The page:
The Smoking Gun: Christina Aguilera contends that the recent hacking of her e-mail account had stripped her of a “feeling of security” that now “can never be given back,” according to a victim’s impact statement submitted to a U.S. District Court judge in Los Angeles.
The singer’s statement was prepared in advance of the sentencing of Christopher Chaney, the Florida felon/online stalker who has pleaded guilty to illegally accessing the e-mail accounts of more than 50 victims (many of them Hollywood figures).
In a statement sent this week to Judge James S. Otero by her PR firm, Aguilera noted that she was “no stranger to my life being exposed to the media and the public,” adding that “it is par for the course these days.”
However, the theft of “Emails with my best friends and exchanges between myself and my closet confidants and photos taken in the comfort and safety of my own home,” Aguilera stated, “are moments that were taken from me. That feeling of security can never be given back and there is no compensation that can restore the feeling one has from such a large invasion of privacy.”
Chaney has admitted hacking into the e-mail account of Aguilera’s stylist, Simone Harouche, and stealing several photos of the 31-year-old pop star, including two shots showing her virtually nude, save a set of pasties. The Aguilera photos were leaked online in late-2010.
Aguilera’s victim impact statement does not suggest a specific punishment for Chaney, who has pleaded guilty to nine felonies. Prosecutors have asked Otero to sentence the 36-year-old Florida man to 71 months in prison and order him to pay about $160,000 in total restitution to his victims ($7500 of this amount is earmarked for Aguilera).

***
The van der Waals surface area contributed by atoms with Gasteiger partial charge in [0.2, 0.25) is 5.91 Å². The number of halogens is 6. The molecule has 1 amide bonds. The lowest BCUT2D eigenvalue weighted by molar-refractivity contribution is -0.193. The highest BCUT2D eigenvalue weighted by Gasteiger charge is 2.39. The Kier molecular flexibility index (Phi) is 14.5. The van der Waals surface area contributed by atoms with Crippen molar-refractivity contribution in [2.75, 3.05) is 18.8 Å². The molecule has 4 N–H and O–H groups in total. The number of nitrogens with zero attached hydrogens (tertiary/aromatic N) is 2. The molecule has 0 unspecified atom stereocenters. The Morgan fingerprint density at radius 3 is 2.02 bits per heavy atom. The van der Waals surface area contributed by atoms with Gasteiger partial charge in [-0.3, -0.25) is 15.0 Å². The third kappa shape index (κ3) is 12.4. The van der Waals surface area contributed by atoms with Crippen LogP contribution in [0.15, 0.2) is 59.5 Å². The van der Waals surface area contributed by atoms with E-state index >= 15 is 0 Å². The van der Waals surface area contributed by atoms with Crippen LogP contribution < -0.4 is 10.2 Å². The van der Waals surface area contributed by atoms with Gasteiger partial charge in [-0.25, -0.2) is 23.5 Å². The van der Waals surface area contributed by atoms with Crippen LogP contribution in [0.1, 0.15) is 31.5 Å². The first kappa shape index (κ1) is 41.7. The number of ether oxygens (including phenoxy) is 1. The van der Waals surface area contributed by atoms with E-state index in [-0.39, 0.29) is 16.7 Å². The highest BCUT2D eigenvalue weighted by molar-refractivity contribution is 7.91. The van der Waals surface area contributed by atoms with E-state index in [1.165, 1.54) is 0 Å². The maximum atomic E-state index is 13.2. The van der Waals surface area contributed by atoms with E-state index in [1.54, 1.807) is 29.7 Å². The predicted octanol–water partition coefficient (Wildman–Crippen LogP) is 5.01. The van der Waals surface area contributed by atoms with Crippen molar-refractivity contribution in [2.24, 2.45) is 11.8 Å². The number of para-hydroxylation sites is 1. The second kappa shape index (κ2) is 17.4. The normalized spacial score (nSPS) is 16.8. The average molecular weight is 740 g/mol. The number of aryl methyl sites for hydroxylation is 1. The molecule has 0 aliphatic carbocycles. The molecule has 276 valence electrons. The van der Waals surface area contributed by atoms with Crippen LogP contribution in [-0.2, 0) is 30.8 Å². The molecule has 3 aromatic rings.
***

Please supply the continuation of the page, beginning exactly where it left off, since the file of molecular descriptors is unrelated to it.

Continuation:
In a court order docketed today, Judge Otero rejected a prosecution request to play at Chaney’s sentencing a videotape statement recorded by one of his female victims.
Government lawyers reported that the victim–who a TSG source identified as actress Scarlett Johansson–would not be able to attend Chaney’s July 23 sentencing since she is “scheduled to be in Europe for business meetings and personal matters.”
Otero ruled that the victim “could provide a written statement and counsel for the government may read the statement into the record.” In the alternative, Otero said that prosecutors could make a motion seeking to postpone Chaney’s sentencing date to accommodate the victim’s schedule.
As it turns out, prosecutors and Chaney’s lawyer are jointly seeking to postpone sentencing to August 27. Which still might not work with Johannson’s schedule. Her lawyer has told the FBI that she will not return to the U.S. “until some time after August 27.” (3 pages)